Friday, July 16, 2004


Backstage It's Always Halloween

            It doesn't have to be October. Anytime can be the time of year where all those in the theater world have that discussion close to our hearts and minds… Are there really theater ghosts? As far as this reporter is concerned, to quote that Neil Diamond tune made famous by The Monkees, I’m a believer.
            When beginning my Equity apprenticeship as assistant stage manager at Shady Lane Playhouse in Marengo, IL, one of my first tasks was to assist the stage manager in cleaning up the backstage area. This was no small job, as it had been trashed by two former disgruntled employees. When these two had been informed that their services were no longer going to be needed, their last good-bye to the small dinner theater was to hurl anything not nailed down in any direction they saw fit.
            Marengo is a small town, some 60 miles outside of Chicago, and Shady Lane Playhouse was a location perfectly suited for campfire tales. The theater was literally in a former barn, with a restaurant and gift shop in adjacent buildings. Actually, my first task was to remove the bird nest from the air cleaner of the company station wagon.
            The backstage area at Shady Lane held two large dressing rooms, a prop storage room, a tool area, a refrigerator and the costume loft.
            The stage manager and I arrived one week before any of the actors were due, and we had the place to ourselves. We spent the first day on the job getting to know each other making small talk while engaged in our drudgery of the massive clean up. Several hours into a very long day of picking up props and tools, sorting them into an organized, sensible manner, and mopping or spraying every dressing room surface, I had the unmistakable feeling that someone was watching me. I looked up to the costume loft and saw a man, dressed in a white jacket, looking at me and smiling. The man looked nothing like the stage manager, who was a young, attractive blonde woman from New Jersey.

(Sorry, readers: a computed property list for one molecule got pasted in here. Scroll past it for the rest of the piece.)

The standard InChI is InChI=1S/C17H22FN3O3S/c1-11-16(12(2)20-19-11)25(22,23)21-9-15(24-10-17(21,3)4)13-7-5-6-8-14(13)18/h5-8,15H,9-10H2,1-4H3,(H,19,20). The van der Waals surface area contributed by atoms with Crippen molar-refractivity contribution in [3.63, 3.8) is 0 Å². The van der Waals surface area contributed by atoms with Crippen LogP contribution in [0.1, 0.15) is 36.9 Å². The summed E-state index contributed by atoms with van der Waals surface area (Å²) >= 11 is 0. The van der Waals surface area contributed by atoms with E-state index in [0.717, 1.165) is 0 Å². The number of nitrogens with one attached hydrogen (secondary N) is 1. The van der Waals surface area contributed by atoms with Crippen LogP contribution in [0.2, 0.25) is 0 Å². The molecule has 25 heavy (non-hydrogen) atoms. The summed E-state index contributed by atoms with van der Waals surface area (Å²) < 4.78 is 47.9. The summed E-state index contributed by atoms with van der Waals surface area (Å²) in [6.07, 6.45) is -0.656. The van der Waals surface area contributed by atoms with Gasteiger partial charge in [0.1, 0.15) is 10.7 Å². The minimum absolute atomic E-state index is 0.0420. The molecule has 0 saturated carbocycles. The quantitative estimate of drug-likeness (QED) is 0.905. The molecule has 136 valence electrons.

I ran up the stairs to the costume loft looking for the intruder. It was the only entrance.
            “What happened?!” She called out to me, nervously.
            “I saw somebody up here!”
            “Oh, my God! Don’t say that!”
            I tore through the loft looking through every pile of clothing. Nothing. She joined me in my futile search.
            “You must have imagined it. We’re tired.”
            “I was sure I saw something!”
            “Well, there’s nothing here.”
            “Yeah, I guess you’re right.”
            Months passed. The incident was forgotten. Shady Lane had the longest summer stock contract in the U.S., some 40 weeks. The season started with a cast of three and ended with four, with shows in between having casts of up to ten actors. Actors were cast out of New York, and three were with us for the duration, with others having shorter runs in between. Some of the actors had worked there before.
            As each new actor arrived, the standard “getting to know you” sessions would take place. We were all confirmed city people out in the middle of nowhere, working in a theater adjacent to one of Illinois’ largest hog farms.
            One of the later arrivals was an actress who had worked there for several seasons. For her, working at Shady Lane was sort of a summer get-away and qualify for this year’s health insurance gig. We engaged in small talk surrounding the theater and its oddities.
            “So have you seen the ghost?” She asked me.
            “What ghost?” I said with a tone of incredulity.
            “The theater has a ghost.”
            “Yeah, right, sure, the theater has a ghost.” I was totally dismissive.
            “He hangs out in the costume loft and wears a white jacket. We think it’s Frank, the original owner. Several people have seen him over the years.”
            Chills immediately washed over me. I had never mentioned the incident again and it was her first day there. I saw his face. Now I’m a believer. Not a trace… of doubt in my mind… 

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